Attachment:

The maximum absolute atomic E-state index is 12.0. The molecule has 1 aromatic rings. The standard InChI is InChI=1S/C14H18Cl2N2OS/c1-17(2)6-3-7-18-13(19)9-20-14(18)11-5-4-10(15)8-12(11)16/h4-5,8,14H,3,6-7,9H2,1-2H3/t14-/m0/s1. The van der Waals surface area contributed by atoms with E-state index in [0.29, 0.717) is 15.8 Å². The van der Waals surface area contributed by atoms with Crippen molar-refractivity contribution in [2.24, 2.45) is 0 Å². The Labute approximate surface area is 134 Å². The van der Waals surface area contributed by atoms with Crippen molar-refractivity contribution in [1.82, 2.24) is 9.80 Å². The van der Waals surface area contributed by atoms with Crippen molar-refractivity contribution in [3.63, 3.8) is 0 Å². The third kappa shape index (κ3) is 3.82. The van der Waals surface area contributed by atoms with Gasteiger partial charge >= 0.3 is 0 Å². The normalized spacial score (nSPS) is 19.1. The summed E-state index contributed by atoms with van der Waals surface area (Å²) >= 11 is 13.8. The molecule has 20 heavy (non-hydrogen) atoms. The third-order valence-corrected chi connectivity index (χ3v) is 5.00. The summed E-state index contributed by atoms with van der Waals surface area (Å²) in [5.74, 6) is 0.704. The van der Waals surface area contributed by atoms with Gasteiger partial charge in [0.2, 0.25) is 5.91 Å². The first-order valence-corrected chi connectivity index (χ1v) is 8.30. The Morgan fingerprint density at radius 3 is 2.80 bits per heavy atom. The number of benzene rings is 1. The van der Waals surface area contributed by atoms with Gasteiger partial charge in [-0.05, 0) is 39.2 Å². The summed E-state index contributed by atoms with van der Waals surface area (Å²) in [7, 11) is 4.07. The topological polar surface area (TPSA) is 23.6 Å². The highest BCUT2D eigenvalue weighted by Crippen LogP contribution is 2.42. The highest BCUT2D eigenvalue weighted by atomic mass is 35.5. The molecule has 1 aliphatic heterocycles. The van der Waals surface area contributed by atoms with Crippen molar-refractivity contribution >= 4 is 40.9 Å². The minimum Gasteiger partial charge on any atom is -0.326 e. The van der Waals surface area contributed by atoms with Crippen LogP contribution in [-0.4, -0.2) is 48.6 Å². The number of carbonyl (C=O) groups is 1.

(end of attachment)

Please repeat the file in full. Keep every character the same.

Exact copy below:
The maximum absolute atomic E-state index is 12.0. The molecule has 1 aromatic rings. The standard InChI is InChI=1S/C14H18Cl2N2OS/c1-17(2)6-3-7-18-13(19)9-20-14(18)11-5-4-10(15)8-12(11)16/h4-5,8,14H,3,6-7,9H2,1-2H3/t14-/m0/s1. The van der Waals surface area contributed by atoms with E-state index in [0.29, 0.717) is 15.8 Å². The van der Waals surface area contributed by atoms with Crippen molar-refractivity contribution in [2.24, 2.45) is 0 Å². The Labute approximate surface area is 134 Å². The van der Waals surface area contributed by atoms with Crippen molar-refractivity contribution in [1.82, 2.24) is 9.80 Å². The van der Waals surface area contributed by atoms with Crippen molar-refractivity contribution in [3.63, 3.8) is 0 Å². The third kappa shape index (κ3) is 3.82. The van der Waals surface area contributed by atoms with Gasteiger partial charge >= 0.3 is 0 Å². The normalized spacial score (nSPS) is 19.1. The summed E-state index contributed by atoms with van der Waals surface area (Å²) >= 11 is 13.8. The molecule has 20 heavy (non-hydrogen) atoms. The third-order valence-corrected chi connectivity index (χ3v) is 5.00. The summed E-state index contributed by atoms with van der Waals surface area (Å²) in [5.74, 6) is 0.704. The van der Waals surface area contributed by atoms with Gasteiger partial charge in [0.2, 0.25) is 5.91 Å². The first-order valence-corrected chi connectivity index (χ1v) is 8.30. The Morgan fingerprint density at radius 3 is 2.80 bits per heavy atom. The number of benzene rings is 1. The van der Waals surface area contributed by atoms with Gasteiger partial charge in [-0.05, 0) is 39.2 Å². The summed E-state index contributed by atoms with van der Waals surface area (Å²) in [7, 11) is 4.07. The topological polar surface area (TPSA) is 23.6 Å². The highest BCUT2D eigenvalue weighted by Crippen LogP contribution is 2.42. The highest BCUT2D eigenvalue weighted by atomic mass is 35.5. The molecule has 1 aliphatic heterocycles. The van der Waals surface area contributed by atoms with Crippen molar-refractivity contribution >= 4 is 40.9 Å². The minimum Gasteiger partial charge on any atom is -0.326 e. The van der Waals surface area contributed by atoms with Crippen LogP contribution in [-0.4, -0.2) is 48.6 Å². The number of carbonyl (C=O) groups is 1.